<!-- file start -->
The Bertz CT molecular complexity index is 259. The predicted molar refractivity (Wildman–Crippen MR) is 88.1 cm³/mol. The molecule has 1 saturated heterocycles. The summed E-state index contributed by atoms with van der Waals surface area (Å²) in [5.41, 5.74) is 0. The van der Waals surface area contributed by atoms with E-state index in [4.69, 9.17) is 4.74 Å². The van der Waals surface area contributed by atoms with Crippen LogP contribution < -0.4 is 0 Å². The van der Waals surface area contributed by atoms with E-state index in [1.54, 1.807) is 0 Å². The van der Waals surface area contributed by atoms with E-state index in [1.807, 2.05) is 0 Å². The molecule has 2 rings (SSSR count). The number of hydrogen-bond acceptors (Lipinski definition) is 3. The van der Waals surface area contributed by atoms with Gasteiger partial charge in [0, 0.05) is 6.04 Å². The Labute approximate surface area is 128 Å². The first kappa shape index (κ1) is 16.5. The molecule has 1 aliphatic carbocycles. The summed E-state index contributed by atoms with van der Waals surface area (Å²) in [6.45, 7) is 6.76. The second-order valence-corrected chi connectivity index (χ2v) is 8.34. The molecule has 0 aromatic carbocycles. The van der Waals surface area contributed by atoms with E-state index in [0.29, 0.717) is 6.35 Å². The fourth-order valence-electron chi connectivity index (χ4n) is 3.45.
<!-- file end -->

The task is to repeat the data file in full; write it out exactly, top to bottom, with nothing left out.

The Bertz CT molecular complexity index is 259. The predicted molar refractivity (Wildman–Crippen MR) is 88.1 cm³/mol. The molecule has 1 saturated heterocycles. The summed E-state index contributed by atoms with van der Waals surface area (Å²) in [5.41, 5.74) is 0. The van der Waals surface area contributed by atoms with E-state index in [4.69, 9.17) is 4.74 Å². The van der Waals surface area contributed by atoms with Crippen LogP contribution < -0.4 is 0 Å². The van der Waals surface area contributed by atoms with E-state index in [1.54, 1.807) is 0 Å². The van der Waals surface area contributed by atoms with E-state index in [1.807, 2.05) is 0 Å². The molecule has 2 rings (SSSR count). The number of hydrogen-bond acceptors (Lipinski definition) is 3. The van der Waals surface area contributed by atoms with Gasteiger partial charge in [0, 0.05) is 6.04 Å². The Labute approximate surface area is 128 Å². The first kappa shape index (κ1) is 16.5. The molecule has 1 aliphatic carbocycles. The summed E-state index contributed by atoms with van der Waals surface area (Å²) in [6.45, 7) is 6.76. The second-order valence-corrected chi connectivity index (χ2v) is 8.34. The molecule has 0 aromatic carbocycles. The van der Waals surface area contributed by atoms with E-state index in [0.29, 0.717) is 6.35 Å². The fourth-order valence-electron chi connectivity index (χ4n) is 3.45.